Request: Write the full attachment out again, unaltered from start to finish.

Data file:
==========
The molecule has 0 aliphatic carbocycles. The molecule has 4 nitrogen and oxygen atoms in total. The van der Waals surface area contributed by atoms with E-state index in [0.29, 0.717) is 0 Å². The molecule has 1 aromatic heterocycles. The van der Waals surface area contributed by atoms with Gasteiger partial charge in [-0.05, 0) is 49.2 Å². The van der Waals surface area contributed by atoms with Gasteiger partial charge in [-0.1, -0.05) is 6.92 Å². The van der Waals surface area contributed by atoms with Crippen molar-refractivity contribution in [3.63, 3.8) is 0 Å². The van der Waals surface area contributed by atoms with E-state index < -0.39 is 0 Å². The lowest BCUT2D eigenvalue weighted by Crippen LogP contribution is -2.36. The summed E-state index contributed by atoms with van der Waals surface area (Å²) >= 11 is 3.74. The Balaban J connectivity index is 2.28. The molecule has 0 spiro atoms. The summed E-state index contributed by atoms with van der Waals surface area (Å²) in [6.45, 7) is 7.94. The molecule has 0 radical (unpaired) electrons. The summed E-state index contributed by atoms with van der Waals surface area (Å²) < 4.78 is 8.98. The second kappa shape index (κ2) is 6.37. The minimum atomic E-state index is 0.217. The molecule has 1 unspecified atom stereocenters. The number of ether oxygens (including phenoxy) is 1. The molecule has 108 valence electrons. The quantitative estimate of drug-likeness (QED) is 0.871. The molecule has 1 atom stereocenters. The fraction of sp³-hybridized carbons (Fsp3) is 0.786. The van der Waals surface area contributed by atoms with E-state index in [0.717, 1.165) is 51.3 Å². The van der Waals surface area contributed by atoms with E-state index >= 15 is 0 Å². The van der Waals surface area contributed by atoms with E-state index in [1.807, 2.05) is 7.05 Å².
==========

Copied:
The molecule has 0 aliphatic carbocycles. The molecule has 4 nitrogen and oxygen atoms in total. The van der Waals surface area contributed by atoms with E-state index in [0.29, 0.717) is 0 Å². The molecule has 1 aromatic heterocycles. The van der Waals surface area contributed by atoms with Gasteiger partial charge in [-0.05, 0) is 49.2 Å². The van der Waals surface area contributed by atoms with Gasteiger partial charge in [-0.1, -0.05) is 6.92 Å². The van der Waals surface area contributed by atoms with Crippen molar-refractivity contribution in [3.63, 3.8) is 0 Å². The van der Waals surface area contributed by atoms with E-state index < -0.39 is 0 Å². The lowest BCUT2D eigenvalue weighted by Crippen LogP contribution is -2.36. The summed E-state index contributed by atoms with van der Waals surface area (Å²) >= 11 is 3.74. The Balaban J connectivity index is 2.28. The molecule has 0 spiro atoms. The summed E-state index contributed by atoms with van der Waals surface area (Å²) in [6.45, 7) is 7.94. The molecule has 0 radical (unpaired) electrons. The summed E-state index contributed by atoms with van der Waals surface area (Å²) < 4.78 is 8.98. The second kappa shape index (κ2) is 6.37. The minimum atomic E-state index is 0.217. The molecule has 1 unspecified atom stereocenters. The number of ether oxygens (including phenoxy) is 1. The molecule has 108 valence electrons. The quantitative estimate of drug-likeness (QED) is 0.871. The molecule has 1 atom stereocenters. The fraction of sp³-hybridized carbons (Fsp3) is 0.786. The van der Waals surface area contributed by atoms with E-state index in [0.717, 1.165) is 51.3 Å². The van der Waals surface area contributed by atoms with E-state index >= 15 is 0 Å². The van der Waals surface area contributed by atoms with E-state index in [1.807, 2.05) is 7.05 Å².